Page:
BNR: In crafting a Washington-based series, has it changed your view of the way the system works or the way politicians work at all? Do you find yourself more optimistic or more pessimistic about our current climate?

BM: Listen, the news is depressing. The news is always depressing, right? That's why we read thrillers. But as I've gotten older, the one thing I've struck by is just how human the people in power are. When I started my career, I never wrote the president as a character. I wrote a whole book about the White House, and the president doesn't have a line of dialogue. Because I didn't understand the president. He just seemed like this cliché who would run around. People would say, "Yes sir" and "no sir." It wasn't a real person. But then, after being fortunate to be able to meet a couple of U.S. presidents, you see they are just as human as us. They are great, sad, amazing, weak — just like all of us are all those things.

I used to think that there were good people and bad people. But what makes a great conspiracy is that all of us are a little good and all of us are a little bad, and it's much more complex than you think when there's a problem. That to me makes for a better story.

BNR: Given your abundant body of work, one question that you perhaps receive from readers that may apply here is: do you sleep?

BM: I don't even really write any more. I just pay some kids in Malaysia to do it for me. Look: I have one rule. That is, you have to love everything you're working on. If I love it, I'll find time for it. If I love the children's books, I'll find time for it. If you love what you do, you'll find time to do it.

Whatever your hobby is in your life, that thing you're passionate about, no matter how busy you are in your life, whether it's gardening or coin collecting or comic book collecting or dressing up as Wonder Woman at night, whatever your thing is, you find time for it. Why? Because you love it. That's how I approach everything I work on. So whether it's a kids' book, a thriller, a television show, whatever it might be, I have to feel passionate about it. No matter what, I've got to keep doing it. And then I'll find the time. And then at four o'clock, even when I want to just take off and be done, I'll say, "No, I'm going to do this, because this story needs to be told."

BNR: Is there a genre or medium that you've not yet had the opportunity to try your hand at that you sort of have in mind?

BM: Young Adult. I know the story I have to tell. I know what I want to do. But I just haven't physically felt the time yet. I've got to make the time. But I want to do Young Adult.

BNR: I was talking to Paulo Bacigalupi of The Water Knife and The Windup Girl, and one thing that he was saying about writing for young adults is that the propulsion of the story is such that you have to keep your audience interested on every page.

BM: Every page.

BNR: In closing, can you recall a memorable piece of advice that you received as a writer?

BM: My second book had come out and hadn't done very well. My publisher was shutting down, and I thought this was the end of my career. I called my mom — terrified — and I said to her, "I'm just worried it's over; that I'm finished." And she said to me, "I'd love you if you were a garbage man." And she wasn't taking a crack at garbage men. My uncle was a garbage man. She was saying, "I don't care if you're the king of England or the guy who sweeps the floors; it doesn't matter. I love you. I'm here for you." To this day, every day that I sit down to write, I say those words in my head, just soaking in my mom's love for me. It's what gives me perspective.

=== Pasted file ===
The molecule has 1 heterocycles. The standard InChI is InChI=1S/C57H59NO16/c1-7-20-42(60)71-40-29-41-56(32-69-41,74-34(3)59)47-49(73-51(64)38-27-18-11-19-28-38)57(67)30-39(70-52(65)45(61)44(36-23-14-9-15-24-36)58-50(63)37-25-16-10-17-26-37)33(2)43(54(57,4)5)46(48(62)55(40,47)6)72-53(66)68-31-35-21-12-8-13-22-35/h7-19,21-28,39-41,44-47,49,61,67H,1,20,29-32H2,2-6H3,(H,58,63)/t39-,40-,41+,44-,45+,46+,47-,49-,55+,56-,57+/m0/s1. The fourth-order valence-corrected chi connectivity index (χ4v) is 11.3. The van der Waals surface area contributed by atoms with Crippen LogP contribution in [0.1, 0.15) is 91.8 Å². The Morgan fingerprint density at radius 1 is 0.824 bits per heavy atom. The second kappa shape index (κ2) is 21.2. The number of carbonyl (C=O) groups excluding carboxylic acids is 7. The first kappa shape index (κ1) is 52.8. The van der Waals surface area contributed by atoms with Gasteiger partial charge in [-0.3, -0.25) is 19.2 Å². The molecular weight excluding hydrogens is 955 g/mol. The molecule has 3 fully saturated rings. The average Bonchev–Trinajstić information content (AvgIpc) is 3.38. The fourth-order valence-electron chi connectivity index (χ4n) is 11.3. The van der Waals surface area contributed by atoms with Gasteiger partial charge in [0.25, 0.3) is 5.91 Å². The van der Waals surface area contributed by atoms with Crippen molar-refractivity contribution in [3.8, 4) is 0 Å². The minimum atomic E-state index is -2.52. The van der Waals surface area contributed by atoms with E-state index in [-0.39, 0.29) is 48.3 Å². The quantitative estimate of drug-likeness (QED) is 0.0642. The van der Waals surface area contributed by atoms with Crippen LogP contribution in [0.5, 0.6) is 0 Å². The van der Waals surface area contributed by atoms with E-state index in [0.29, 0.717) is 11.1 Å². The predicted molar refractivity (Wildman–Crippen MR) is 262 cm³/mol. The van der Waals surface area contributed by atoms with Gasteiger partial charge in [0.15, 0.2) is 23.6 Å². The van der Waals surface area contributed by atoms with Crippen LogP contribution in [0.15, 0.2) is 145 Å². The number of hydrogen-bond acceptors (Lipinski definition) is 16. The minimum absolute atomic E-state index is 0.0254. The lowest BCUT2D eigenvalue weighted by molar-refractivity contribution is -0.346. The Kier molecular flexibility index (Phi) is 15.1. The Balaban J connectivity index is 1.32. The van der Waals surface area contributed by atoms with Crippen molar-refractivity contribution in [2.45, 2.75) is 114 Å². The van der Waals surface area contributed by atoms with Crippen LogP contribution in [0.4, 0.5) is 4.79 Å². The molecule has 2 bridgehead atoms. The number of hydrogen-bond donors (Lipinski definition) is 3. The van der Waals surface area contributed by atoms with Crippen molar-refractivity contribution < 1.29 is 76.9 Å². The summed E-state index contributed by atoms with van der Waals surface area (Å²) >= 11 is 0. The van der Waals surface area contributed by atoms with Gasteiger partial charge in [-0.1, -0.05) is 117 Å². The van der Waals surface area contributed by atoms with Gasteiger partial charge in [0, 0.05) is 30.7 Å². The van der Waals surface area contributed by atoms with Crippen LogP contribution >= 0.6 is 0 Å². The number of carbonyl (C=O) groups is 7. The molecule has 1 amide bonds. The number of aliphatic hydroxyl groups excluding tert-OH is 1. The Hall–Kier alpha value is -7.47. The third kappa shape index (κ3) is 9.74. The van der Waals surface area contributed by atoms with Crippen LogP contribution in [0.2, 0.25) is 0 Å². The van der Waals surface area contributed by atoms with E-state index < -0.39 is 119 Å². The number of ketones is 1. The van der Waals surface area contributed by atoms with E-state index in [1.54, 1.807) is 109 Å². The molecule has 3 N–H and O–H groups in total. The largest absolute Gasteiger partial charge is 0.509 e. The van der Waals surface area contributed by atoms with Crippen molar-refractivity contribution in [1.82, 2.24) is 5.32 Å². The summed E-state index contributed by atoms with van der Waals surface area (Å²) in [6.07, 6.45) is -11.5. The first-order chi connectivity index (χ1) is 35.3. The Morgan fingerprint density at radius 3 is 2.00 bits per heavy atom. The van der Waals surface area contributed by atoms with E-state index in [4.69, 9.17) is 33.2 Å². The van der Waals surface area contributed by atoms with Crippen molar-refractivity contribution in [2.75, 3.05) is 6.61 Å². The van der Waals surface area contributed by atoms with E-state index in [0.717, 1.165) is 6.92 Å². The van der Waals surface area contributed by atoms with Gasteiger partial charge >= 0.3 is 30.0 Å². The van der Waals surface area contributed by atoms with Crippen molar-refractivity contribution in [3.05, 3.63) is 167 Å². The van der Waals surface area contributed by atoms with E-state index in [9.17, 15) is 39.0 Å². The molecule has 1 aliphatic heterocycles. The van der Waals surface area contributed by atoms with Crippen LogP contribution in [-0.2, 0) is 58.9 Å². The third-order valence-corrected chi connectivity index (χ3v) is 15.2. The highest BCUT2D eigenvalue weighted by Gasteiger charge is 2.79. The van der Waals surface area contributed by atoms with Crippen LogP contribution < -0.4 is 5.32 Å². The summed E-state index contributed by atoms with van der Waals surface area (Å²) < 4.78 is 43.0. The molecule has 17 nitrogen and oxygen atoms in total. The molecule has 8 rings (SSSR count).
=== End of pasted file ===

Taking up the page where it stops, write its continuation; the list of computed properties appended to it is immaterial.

I got twenty-four rejection letters on my first book. There were only twenty publishers. I got twenty-four rejection letters. I think the advice that I'd give to anyone is, "Don't let anyone tell you no." Whatever you do, whether you want to write a book, or you're a teacher, lawyer, doctor, stay-at-home mom or dad: don't let anyone tell you no. That is exactly how you can get what you want. You have to keep telling yourself yes.

BNR: That's such a resonant idea for me, in that people - - particularly artists — stave off their own happiness. Young writers are guilty of saying, in so many words, "I'll be lovable only after I've published my book."

BM: That means you're looking for love on an accomplishment. That will never bring you happiness. Your happiness will never come from some outside accolade. You love yourself first, and then you can be loved.

August 12, 2015

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The President's Shadow 4 out of 5 based on 0 ratings. 36 reviews.
Linda__ More than 1 year ago
This is a phenomenal book that is filled with twists and turns as it follows Beecher trying to find his father. While this sounds like it might be a family tale, it is so much more. This novel is book 3 in the Beecher White series and the Culper Ring. What follows is a complex tale that shows us the underbelly of the government's darkest secrets. While this is a novel, is dances very close to actual atrocities committed by the government. This, combined with Brad Metzger's superb skill, makes this a taunt and chilling novel that you just cannot put down. I recommend it very highly to fans of the genre. Thank you to the publisher for providing a complementary ARC in exchange for an honest review.
Mallory_SupernaturalFan More than 1 year ago